There was a char[32] lcdBuffer defined, and there were 8 pieces of data displayed on the screen. So each piece of data had 4 characters. I just defined UPPER_LEFT to be 0, LOWER_RIGHT to be 7, and the others as appropriate. In this situation, where you have 4 data points and each one can have 8 chars, you'd have TOP_LEFT = 0, TOP_RIGHT = 1, BOTTOM_LEFT = 2, BOTTOM_RIGHT = 3. So every function that could write data to the LCD just asked where you wanted it.
In our situation here, you could just say
DisplayCalculatedData( INSTANT_MPG, TOP_LEFT );
DisplayCalculatedData( MILES_TRAVELLED, TOP_RIGHT );
DisplayCalculatedData( AVG_MPG, BOTTOM_LEFT );
DisplayCalculatedData( GALLONS_USED, BOTTOM_RIGHT );
UpdateLCD();
and then DisplayCalculatedData() would make the necessary GetCurrentData() calls to calculate out the value, perform the calculation, and store the result in an offset of lcdBuffer. Then the next time UpdateLCD() is called, it's a tight loop that cleanly sends the entire LCD image over to the physical LCD.

The other benefit this may have is the case where the LCD is being updated too quickly to read the data. You could program in the update frequency as another #define, and the only thing it'd need to change is the delay in UpdateLCD().

Thoughts on this? It's more of a semantic change to what's already there than anything else -- I just found it cleaner in previous projects I've worked on where I've run into similar situations.
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Old 08-20-2008, 02:58 PM   #147 (permalink)
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LOL, I would recommend starting with getting a distance and a fuel consumption and MPG displayed on the LCD There's plenty of real problems to sort out (like what pids are supported and which ones to use and are they vehicle specific) You can refactor as neccesary later on.
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Old 08-20-2008, 03:37 PM   #148 (permalink)
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You have a point, but I've been bitten too many times by not thinking up front about designing a basic API first. Design helps things get done faster and easier -- the problem is that once something is working, refactoring NEVER gets done by the person/people who made the original code. In my experience, it tends to cause a situation where new people who inherit the code don't want to change things either because they think might have some hidden magic, or because they don't want to cause offense to the original authors. So usually you wind up with a lot of hacks stitched on because the original code wasn't planned out for future enhancements.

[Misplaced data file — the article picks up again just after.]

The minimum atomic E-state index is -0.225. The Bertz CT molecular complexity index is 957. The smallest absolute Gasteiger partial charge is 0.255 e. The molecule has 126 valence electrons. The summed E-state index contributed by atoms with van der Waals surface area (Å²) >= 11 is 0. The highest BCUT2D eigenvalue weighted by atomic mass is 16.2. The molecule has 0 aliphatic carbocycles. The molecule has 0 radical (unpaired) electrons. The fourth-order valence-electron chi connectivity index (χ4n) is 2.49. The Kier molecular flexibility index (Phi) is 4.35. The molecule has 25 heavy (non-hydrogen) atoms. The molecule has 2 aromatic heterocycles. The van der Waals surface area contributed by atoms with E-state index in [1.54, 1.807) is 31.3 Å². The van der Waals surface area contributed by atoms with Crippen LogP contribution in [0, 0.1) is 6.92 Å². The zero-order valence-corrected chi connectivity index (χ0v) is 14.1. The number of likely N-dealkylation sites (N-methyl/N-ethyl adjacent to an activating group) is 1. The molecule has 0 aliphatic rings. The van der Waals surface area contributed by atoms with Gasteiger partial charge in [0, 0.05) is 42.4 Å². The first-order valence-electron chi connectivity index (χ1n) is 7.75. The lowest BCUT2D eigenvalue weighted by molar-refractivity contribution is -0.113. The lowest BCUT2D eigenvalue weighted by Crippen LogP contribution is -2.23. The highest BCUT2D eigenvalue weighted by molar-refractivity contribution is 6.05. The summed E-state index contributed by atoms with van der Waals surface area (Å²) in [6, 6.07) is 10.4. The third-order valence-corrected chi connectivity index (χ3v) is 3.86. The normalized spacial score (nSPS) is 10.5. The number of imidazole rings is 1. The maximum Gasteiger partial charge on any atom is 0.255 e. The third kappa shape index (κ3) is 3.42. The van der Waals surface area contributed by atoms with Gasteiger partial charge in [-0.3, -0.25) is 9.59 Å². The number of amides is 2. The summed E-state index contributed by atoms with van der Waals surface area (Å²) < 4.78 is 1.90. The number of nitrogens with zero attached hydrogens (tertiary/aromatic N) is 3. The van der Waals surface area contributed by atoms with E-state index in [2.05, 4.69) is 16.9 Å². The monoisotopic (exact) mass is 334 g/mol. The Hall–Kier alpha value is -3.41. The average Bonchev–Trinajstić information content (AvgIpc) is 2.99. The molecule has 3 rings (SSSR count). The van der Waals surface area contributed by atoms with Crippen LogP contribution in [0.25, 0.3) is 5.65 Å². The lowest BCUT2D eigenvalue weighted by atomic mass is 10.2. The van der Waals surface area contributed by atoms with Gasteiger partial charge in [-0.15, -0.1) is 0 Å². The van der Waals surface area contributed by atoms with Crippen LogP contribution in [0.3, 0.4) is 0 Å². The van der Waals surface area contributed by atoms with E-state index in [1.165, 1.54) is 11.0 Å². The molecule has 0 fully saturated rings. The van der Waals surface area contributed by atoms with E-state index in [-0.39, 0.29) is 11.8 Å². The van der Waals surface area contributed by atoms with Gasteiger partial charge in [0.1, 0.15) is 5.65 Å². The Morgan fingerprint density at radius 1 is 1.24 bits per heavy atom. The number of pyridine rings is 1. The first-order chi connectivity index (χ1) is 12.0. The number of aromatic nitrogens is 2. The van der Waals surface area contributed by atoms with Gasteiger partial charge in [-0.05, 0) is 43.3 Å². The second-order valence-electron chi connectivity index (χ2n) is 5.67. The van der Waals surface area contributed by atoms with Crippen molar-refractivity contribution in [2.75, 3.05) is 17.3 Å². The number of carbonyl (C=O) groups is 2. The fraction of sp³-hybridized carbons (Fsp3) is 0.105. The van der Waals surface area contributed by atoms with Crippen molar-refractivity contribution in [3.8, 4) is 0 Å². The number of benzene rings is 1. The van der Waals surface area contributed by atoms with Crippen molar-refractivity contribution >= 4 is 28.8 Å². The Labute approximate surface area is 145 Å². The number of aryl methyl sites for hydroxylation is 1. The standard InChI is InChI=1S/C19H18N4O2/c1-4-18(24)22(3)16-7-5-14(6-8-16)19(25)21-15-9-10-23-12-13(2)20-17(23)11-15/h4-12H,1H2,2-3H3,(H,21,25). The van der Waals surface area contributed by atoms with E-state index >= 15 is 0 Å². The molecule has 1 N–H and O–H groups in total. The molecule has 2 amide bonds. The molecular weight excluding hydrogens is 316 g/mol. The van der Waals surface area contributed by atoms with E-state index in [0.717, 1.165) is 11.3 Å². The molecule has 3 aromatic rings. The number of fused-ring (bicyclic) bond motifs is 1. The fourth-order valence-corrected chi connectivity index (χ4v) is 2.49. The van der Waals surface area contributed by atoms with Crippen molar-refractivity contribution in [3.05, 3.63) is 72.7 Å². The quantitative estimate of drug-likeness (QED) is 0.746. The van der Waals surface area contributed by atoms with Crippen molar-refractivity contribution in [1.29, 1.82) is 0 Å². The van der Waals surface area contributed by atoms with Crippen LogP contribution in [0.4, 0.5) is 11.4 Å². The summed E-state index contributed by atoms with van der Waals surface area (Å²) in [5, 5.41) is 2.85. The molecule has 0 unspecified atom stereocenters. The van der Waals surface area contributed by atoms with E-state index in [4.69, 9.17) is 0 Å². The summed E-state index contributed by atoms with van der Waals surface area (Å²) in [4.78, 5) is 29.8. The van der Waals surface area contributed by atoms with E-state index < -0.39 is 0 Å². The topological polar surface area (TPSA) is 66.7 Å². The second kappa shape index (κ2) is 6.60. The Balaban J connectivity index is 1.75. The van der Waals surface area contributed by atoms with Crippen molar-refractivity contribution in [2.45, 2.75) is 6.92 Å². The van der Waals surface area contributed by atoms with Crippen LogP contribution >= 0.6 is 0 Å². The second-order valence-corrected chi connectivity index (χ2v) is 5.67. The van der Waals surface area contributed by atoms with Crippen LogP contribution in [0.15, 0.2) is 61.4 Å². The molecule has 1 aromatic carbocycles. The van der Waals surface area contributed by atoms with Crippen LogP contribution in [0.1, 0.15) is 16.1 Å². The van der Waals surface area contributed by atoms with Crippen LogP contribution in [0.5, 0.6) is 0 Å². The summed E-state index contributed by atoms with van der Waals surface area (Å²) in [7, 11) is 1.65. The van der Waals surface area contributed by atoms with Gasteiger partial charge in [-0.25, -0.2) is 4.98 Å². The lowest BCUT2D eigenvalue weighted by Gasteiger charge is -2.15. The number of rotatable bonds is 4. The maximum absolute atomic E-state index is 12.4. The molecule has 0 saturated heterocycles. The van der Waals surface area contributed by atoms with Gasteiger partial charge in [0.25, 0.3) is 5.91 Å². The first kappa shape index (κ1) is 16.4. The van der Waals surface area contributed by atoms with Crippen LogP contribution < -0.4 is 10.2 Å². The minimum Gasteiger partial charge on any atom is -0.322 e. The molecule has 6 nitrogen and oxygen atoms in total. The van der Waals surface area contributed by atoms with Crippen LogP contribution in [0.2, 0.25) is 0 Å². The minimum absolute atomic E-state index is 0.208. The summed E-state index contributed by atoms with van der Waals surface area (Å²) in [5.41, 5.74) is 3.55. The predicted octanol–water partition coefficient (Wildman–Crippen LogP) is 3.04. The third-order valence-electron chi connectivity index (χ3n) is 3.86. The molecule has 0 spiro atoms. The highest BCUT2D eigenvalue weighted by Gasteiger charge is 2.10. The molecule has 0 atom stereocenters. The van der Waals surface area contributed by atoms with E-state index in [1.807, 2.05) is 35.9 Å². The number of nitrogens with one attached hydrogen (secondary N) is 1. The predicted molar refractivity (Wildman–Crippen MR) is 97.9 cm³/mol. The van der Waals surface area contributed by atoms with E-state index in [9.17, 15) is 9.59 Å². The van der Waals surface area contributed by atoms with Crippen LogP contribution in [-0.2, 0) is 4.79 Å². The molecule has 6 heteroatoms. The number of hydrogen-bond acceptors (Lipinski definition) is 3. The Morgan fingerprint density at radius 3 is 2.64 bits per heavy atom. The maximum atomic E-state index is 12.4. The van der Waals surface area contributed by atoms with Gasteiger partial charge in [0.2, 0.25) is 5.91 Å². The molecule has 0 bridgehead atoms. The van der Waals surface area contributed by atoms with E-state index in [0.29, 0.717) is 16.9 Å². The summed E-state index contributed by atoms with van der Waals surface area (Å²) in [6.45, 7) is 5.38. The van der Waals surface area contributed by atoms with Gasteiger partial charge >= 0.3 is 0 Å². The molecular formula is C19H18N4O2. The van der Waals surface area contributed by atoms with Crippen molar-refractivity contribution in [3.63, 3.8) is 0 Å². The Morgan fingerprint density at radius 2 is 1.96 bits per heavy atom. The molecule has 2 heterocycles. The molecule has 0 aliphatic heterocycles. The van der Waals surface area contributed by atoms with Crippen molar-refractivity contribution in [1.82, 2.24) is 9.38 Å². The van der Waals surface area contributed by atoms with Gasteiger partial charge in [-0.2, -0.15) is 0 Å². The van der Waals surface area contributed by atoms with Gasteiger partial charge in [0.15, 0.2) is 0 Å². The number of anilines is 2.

Put simply, one of the worst things you can do in code is not break things out into pieces. And another is breaking things down too far. (Funny how it works that way.)
If you don't break things out enough, you wind up with a lot of code that's difficult to read (functions that are too long that really aren't performing a specific function, etc.).
If you break things down too much, you'll probably find yourself copying and pasting little pieces of code all over the place.

But anyway, you're right -- we need to get MPG showing. My understanding is that there's two basic methods, and if those fall through, you're in trouble. For cases such as that, I'd recommend having a function like GetMPG( lcdLocation ) which just knows how to get MPG using the current setup and puts it on the LCD somewhere nice.
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Old 08-20-2008, 03:47 PM   #149 (permalink)
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Take a look at the mpguino/obduino code, there are functions for getting numbers and formatting them and displaying them and organizing the data by trip objects and utilizing the LCD and buttons. It is where Magister has already started. You don't need to reinvent all that as far as I know. You just need to replace the fuel injection timing bits with your obd functions (i.e. determine the elapsed fuel and mileage and add them to the trip accumulators every cycle), if we could #ifdef elm vs injector monitor at some point that might be good.

Basically each trip instance has it's own mpg, mph, gallons() functions that return a 32 bit number representing the value in 1000ths. It utilizes custom 64 bit math function to keep things simple that it can promote the values and multiply/divide them without being overly concerned with overflow/underflow, and it has a format function to convert the values (in 1000ths) to a rounded 2 decimal point string. Plus LCD positioning and displaying functions. Plus a lot I have probably failed to mention:

Revision 63: /trunk
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Old 08-20-2008, 03:56 PM   #150 (permalink)
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Yeah, I know roughly what's there from when I looked at it the other evening -- sorry if I'm saying obvious things, since I haven't really looked at it for a little while.

In any case, I did notice a handful of direct calls to iso_write...() and iso_read...() that I thought should probably be abstracted to just a "get me this data" call. That stood out the most. Most of the code should know absolutely nothing about ISO, VPW, CAN, or even using the VSS line itself.

(From what I saw, there was no real attempt to keep the MPGuino code working in this code, which I think is a bit of a shame, since it could just be abstracted out as another bus. This is the main reason I'm on my soapbox )